The legends agree that Jose Gaspar met his end in December 1821, the year that Spain sold the Florida Territory to the United States. Gasparilla had decided to retire after almost 40 years of plunder, and he and his crew were dividing his vast treasure at his base on Gasparilla Island. During this process, the lookout spotted what looked like a fat British merchant ship, an opportunity too good to pass up. But as they approached in the Floriblanca, the intended victim lowered the Union Jack and raised an American flag, revealing that this was no merchant vessel, but the pirate hunting schooner USS Enterprise. In the battle that followed, Gasparilla's ship was riddled by cannonballs and in danger of sinking. Rather than surrender, Gaspar wrapped an anchor chain around his waist and dramatically leapt from the bow, shouting "Gasparilla dies by his own hand, not the enemy's!" Most of his surviving crew were captured and subsequently hanged, but a few escaped. In most versions of the story, one of these survivors was Juan Gómez, who would tell the tale to subsequent generations.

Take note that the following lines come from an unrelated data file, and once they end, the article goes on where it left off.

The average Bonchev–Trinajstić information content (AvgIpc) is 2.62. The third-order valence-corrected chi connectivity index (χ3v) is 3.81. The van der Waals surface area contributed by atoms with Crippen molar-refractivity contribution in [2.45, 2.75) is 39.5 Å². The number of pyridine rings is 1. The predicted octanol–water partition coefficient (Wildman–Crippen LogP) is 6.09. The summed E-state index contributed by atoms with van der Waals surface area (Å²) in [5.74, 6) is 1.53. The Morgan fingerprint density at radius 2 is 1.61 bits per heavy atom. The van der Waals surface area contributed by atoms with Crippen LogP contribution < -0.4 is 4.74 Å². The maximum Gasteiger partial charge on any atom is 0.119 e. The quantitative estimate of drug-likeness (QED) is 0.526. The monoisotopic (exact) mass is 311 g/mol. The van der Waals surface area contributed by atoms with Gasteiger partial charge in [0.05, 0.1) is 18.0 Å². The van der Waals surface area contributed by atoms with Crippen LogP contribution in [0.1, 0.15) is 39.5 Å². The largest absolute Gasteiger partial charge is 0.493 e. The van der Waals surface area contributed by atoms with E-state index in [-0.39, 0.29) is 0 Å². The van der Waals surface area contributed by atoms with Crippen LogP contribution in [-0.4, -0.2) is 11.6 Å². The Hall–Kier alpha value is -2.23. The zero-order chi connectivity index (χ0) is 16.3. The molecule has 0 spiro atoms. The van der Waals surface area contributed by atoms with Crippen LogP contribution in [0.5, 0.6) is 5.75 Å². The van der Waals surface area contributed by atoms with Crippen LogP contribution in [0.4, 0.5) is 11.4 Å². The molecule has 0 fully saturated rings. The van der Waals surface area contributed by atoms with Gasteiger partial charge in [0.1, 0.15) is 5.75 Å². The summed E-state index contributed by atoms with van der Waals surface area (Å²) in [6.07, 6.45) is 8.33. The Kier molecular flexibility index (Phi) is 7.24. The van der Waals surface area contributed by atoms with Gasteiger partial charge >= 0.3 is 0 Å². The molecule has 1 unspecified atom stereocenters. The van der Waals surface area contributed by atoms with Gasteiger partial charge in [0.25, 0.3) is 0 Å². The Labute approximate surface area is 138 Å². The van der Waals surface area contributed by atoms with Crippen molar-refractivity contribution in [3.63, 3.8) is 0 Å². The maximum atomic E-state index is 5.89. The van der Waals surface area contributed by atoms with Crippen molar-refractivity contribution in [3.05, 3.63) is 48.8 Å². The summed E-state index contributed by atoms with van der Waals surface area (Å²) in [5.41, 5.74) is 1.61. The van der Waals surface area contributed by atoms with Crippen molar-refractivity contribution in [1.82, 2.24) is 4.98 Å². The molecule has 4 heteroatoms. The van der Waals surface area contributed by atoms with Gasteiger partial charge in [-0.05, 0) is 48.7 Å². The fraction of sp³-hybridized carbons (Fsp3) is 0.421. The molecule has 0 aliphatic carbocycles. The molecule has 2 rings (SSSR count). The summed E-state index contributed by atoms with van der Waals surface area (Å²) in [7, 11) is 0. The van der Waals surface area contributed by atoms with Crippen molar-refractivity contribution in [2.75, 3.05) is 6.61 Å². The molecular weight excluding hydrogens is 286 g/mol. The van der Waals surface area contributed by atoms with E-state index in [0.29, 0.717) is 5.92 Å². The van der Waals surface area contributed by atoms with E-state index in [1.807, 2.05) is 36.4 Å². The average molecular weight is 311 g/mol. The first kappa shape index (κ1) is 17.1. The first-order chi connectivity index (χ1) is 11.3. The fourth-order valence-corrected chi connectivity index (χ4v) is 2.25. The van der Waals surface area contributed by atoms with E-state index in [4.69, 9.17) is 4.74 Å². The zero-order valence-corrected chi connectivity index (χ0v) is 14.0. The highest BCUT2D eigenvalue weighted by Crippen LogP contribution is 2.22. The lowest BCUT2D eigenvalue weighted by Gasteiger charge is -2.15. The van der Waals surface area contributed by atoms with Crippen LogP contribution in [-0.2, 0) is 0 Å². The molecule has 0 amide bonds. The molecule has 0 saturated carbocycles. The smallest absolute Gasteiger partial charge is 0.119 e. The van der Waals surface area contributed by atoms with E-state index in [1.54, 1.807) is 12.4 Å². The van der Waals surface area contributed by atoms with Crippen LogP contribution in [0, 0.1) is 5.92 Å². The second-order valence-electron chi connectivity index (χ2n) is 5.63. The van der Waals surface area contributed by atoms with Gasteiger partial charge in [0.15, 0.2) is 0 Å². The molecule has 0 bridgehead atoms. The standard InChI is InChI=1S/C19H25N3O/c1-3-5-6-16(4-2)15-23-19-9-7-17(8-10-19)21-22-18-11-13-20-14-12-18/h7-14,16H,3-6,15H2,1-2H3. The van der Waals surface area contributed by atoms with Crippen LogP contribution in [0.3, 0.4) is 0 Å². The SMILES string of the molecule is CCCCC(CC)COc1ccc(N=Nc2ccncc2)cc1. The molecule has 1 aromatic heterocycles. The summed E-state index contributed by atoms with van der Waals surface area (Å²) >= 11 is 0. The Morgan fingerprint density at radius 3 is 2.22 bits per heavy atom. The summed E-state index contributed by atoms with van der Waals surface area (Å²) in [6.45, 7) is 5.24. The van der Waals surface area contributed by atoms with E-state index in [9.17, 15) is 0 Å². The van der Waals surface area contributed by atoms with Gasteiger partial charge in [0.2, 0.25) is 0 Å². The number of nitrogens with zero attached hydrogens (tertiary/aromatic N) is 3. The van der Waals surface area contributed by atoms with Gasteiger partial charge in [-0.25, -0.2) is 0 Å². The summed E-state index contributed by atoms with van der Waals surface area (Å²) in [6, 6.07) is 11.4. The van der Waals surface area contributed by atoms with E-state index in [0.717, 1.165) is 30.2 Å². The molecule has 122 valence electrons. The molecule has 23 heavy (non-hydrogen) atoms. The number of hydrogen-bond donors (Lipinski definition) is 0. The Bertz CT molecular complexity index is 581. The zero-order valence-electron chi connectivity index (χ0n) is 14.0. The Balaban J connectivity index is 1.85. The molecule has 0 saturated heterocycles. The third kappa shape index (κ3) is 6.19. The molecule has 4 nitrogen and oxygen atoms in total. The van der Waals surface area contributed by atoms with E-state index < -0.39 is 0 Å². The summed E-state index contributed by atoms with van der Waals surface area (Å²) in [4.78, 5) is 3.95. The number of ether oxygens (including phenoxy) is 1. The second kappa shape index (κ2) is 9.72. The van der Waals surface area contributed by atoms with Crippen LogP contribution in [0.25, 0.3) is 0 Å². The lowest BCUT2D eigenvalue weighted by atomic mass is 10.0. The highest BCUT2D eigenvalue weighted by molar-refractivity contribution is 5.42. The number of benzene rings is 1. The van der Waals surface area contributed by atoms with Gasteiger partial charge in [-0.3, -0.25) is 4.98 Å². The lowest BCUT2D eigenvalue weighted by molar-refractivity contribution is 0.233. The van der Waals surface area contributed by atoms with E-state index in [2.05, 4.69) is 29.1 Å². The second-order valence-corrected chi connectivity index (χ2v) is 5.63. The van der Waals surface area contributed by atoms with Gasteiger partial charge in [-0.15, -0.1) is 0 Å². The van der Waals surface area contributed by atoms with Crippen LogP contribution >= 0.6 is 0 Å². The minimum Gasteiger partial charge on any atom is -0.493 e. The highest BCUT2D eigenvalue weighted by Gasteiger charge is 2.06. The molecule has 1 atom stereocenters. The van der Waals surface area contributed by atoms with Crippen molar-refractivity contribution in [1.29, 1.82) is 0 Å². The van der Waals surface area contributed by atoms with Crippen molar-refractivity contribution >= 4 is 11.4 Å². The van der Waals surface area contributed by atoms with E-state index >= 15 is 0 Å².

Though his story has been retold in many forms since its first appearance in 1900, there is no evidence that Jose Gaspar ever existed. Research in Spanish and American archives have turned up no contemporary mentions of the pirate or his early life, and no artifacts or physical evidence of his presence have been found in Florida. While the USS Enterprise was assigned to the West Indies Squadron tasked with suppressing piracy in the Caribbean, the navy schooner is documented to have been in the Bahamas in December 1821, not in Charlotte Harbor. In all of the surviving United States Navy trial records involving prisoners accused of piracy, the names Gaspar or Gasparilla were never mentioned. In fact, there was very little piracy on Florida's west coast during Gaspar's supposed heyday because there were no established settlements in the area and thus few merchant ships carrying the easily liquidated cargo favored by pirates.